Innovation Junkies Podcast

Mike Vermillion on Prioritizing Customer Experience

Mike Vermillion of J.D. Power and Associates joins the Jeffs to talk about the importance of customer experience and Net Promoter Score (NPS). They unpack what NPS is and how organizations can deploy it, the connection between company culture and customer experience, and innovations that will change the customer journey.

Mike Vermillion:
When you’re thinking about your customers and their journey, that you understand what those key moments of truth are, and asking those diagnostic questions is helpful, because that’s going to help you plan your process, but also address shortcomings.

Jeff Standridge (Intro):
If you want to drastically improve your business, learn proven growth strategies, and generate sustained results for your organization, you’ve come to the right place. Welcome to, The Innovation Junkies Podcast.

Is your growth plan missing the mark? Take advantage of our strategic growth diagnostic from Innovation Junkie. Growth DX helps you benchmark your company and leadership team with a set of best practices across six critical pillars of every successful growth plan. Visit innovationjunkie.com/growthdx to learn more. Now, on to the episode.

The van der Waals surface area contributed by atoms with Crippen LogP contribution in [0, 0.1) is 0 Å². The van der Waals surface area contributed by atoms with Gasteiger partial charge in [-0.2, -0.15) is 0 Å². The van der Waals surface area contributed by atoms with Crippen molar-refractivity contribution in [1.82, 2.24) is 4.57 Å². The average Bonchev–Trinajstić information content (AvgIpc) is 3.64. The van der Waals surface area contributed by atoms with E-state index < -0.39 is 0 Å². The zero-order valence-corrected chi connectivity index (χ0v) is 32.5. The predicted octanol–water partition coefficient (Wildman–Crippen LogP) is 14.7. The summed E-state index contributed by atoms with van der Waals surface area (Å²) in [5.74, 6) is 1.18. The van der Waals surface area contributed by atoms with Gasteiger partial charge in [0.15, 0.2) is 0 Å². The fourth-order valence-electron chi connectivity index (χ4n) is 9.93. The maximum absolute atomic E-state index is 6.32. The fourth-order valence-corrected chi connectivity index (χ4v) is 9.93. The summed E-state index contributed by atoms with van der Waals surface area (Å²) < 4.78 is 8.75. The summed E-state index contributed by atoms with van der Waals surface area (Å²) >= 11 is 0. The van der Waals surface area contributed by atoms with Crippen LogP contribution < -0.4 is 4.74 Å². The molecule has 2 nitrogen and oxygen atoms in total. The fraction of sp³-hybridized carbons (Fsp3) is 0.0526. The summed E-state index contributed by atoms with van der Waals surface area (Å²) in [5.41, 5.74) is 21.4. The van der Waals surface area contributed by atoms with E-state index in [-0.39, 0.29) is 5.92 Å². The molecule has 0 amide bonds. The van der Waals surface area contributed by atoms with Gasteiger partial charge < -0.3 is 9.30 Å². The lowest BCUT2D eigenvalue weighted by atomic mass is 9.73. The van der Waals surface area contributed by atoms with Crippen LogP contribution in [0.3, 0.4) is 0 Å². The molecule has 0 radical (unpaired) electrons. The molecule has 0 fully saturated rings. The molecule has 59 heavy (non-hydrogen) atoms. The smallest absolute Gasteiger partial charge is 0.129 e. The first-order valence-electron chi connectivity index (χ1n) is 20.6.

Jeff Standridge:
Hey guys, welcome to another episode of the Innovation Junkies podcast. My name’s Jeff Standridge.

Mike Vermillion:
Hey, and this is Jeff Amerine. Glad to be back.

Jeff Standridge:
What are we doing today, Jeff?

Jeff Amerine:
We’ve got an absolutely fantastic guy on that I’ll tell you, in full disclosure, I’ve known for more than 40 years. We were both Naval academy graduates, and I’ve actually known him since about 1981. But, let me tell you a little bit about his background.
Mike Vermillion is a Senior Managing Director with J.D. Power, Global Business Intelligence Group. He is responsible for the growth of the segment’s business by leading growth initiatives, and key capability developments. He’s a key thought leader in customer service excellence. He recently authored a forthcoming book that’s called, J.D. Power’s Guide to the Net Promoter Score. We’re all familiar with Net Promoter. It’s really cool. He’s got a lot of depth of experience in that area. He brings more than 25 years of experience to the organization of strategy and product management fields. Prior to joining J.D. Power, he held senior executive roles in a number of big companies like Proctor and Gamble, Dun and Bradstreet, and NAVEX Global Market Risk Partners. He’s a Naval academy graduate and a University of Chicago MBA. We’re really glad to have Mike Vermillion on with us today.